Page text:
Clearing goods through Customs in Tanzania was a lengthy and costly process. Systems were fragmented, documents had to be manually exchanged across a variety of organizations and agencies, and there was a general lack of coordination between regulatory agencies.
“It was not easy to know who was accountable for the delay experienced in the process of goods clearance,” said Felix Tinkasimile, Senior Customs Officer at the Tanzania Revenue Authority. “The manual process and manner of decision making by different agencies was bureaucratic and resulted in difficulty of monitoring processes and procedures. As a result, the blame would always come back to TRA [Tanzania Revenue Authority].”
But the TRA is changing all this. With support from the Investment Climate Facility for Africa (ICF), TRA is modernizing its customs administration procedures in order to reduce the costs of importing and exporting goods whilst improving customs efficiency, transparency, and risk management.
Central to this modernization is a new customs administration system called the Tanzania Customs Integrated System (TANCIS). It is an electronic platform that brings together all the players involved in the importing, exporting and clearing of goods through a single window system.
Rolled out in March 2014, TANCIS enables importers and exporters to electronically submit all the necessary documentation for processing pre-clearance, clearance and release of goods. It also allows regulatory agencies to provide approvals of these documents directly through the system. TANCIS has streamlined processes and procedures resulting in the reduction of certain operational functions such as enforcement, amendment requests, post clearance audit procedures and auction of overstayed goods.
“By bringing the key players under one roof, there should be no excuses and no delays caused as the system will grant all stakeholders the right information at the right time,” said Belium Silaa, TRA’s Deputy Commissioner for Customs Modernisation and Risk Management.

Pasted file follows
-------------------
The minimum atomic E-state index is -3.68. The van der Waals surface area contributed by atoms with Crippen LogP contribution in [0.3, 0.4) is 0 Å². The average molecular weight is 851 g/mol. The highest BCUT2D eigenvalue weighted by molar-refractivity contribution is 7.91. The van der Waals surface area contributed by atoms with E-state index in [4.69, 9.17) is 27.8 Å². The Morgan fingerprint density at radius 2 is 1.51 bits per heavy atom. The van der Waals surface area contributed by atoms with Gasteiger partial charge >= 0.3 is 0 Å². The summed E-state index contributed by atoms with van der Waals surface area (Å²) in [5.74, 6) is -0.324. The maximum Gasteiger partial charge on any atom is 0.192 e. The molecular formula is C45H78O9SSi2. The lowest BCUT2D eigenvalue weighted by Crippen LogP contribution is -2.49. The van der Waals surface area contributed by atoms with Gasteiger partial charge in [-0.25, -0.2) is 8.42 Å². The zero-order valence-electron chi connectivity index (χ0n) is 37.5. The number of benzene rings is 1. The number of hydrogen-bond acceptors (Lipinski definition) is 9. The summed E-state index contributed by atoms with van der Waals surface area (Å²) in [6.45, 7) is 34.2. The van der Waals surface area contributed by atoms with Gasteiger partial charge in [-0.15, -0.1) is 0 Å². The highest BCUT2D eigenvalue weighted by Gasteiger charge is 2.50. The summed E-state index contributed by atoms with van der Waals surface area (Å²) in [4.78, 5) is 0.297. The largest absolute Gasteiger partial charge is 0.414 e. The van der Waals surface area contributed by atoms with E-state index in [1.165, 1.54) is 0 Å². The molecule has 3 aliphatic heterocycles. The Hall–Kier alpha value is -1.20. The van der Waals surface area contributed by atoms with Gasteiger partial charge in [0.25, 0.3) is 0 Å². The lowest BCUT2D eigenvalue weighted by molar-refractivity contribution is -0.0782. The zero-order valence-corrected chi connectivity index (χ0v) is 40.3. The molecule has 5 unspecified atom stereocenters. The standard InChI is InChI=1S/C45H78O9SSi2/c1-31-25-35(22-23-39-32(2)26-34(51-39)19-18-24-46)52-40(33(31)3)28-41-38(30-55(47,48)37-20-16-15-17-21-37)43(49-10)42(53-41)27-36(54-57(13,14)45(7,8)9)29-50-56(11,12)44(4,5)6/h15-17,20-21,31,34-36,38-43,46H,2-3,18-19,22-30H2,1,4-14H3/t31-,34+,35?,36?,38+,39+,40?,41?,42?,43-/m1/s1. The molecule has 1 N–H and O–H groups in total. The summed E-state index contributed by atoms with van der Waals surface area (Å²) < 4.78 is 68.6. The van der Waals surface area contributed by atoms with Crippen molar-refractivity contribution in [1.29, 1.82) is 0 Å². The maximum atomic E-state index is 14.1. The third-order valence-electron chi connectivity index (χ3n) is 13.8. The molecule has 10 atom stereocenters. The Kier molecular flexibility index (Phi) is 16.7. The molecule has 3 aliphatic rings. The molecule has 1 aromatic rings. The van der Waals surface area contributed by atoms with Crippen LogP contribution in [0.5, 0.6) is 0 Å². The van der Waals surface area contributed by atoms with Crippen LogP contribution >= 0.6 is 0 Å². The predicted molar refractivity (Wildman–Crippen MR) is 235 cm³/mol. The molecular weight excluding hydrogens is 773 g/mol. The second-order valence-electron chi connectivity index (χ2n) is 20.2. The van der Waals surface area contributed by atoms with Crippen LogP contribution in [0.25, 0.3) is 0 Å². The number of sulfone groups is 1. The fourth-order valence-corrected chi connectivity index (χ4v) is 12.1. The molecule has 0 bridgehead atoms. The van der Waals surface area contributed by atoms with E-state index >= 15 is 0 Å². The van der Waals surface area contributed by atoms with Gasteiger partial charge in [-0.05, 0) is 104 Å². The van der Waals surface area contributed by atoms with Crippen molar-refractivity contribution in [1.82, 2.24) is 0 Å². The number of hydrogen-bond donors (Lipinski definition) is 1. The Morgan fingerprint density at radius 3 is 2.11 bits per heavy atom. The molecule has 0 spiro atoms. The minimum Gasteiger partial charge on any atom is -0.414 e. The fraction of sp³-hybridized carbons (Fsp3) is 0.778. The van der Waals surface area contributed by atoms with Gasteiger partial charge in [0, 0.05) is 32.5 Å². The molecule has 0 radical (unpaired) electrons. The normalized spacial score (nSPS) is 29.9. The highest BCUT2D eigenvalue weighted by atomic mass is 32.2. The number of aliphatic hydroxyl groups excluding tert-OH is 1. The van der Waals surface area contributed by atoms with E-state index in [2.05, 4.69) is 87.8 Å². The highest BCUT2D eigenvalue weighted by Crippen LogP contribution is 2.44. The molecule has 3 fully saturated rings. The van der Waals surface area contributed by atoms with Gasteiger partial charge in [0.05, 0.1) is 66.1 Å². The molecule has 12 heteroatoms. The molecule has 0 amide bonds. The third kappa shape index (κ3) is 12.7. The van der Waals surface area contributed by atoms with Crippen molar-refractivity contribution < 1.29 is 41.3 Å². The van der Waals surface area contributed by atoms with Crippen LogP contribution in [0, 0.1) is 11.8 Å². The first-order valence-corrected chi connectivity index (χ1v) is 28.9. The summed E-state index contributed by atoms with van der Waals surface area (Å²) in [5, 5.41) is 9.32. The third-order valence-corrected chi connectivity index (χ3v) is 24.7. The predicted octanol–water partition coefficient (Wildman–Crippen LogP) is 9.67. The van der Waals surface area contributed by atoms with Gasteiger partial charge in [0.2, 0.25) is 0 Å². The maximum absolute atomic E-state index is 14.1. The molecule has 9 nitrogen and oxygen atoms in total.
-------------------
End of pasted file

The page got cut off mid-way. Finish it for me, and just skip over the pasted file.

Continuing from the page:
Simplicity, transparency and efficiency are among the key characteristics of TANCIS. The system is now facilitating the exchange of accurate and timely information, speedy clearance of goods and helping to reduce the costs and time of doing business in Tanzania.
Rolic Import and Export used to face inefficiencies, duplication of resources and high transaction costs due to the delays caused by lengthy processes and procedures. Up to 50% of the high costs they were experiencing were due to high storage costs.
Managing Director of Rolic Import and Export, Robert Mallya, testifies to improvements which they have experienced since using TANCIS in July 2014. “Having access to TANCIS is having access to progress in our business operations. As the system automatically alerts concerned parties on overstayed goods, we are able to reduce the cost of doing business and attract more clients as a result of being able to clear goods on time and hence having more storage space. In six months, we have lodged up to 450 documents, a figure that accounted for the annual amount of transactions we used to do manually.”
To date, the system has been rolled out to the key players involved in the clearing of import and export goods in 13 regions across Tanzania. These include TRA regional offices, Tanzania Ports Authority (TPA), Tanzania Shipping Agents Association (TASAA), Tanzania Freight Forwarders Association (TAFFA), Tanzania Bureau of Standards (TBS), Tanzania Food and Drugs Association (TFDA), and Bank of Tanzania (BOT).
Daniel Mallongo, Documentation Manager at Diamond Shipping also has started to experience efficiency in his business operations. Processing an average of 2000 containers in a month requires access to timely and reliable information. Now, he is also using the newly introduced TANCIS service of tracking cargo through mobile phones and he can share the information with his clients.
ICF’s support to TRA is part of its continued endeavour to help African countries improve their investment climates. Mr. William Asiko, CEO of ICF commented: “Tanzania continues to serve many landlocked countries through the port of Dar es Salaam, therefore it is important to have the right system in place in order to make the country attractive for investment and trade.”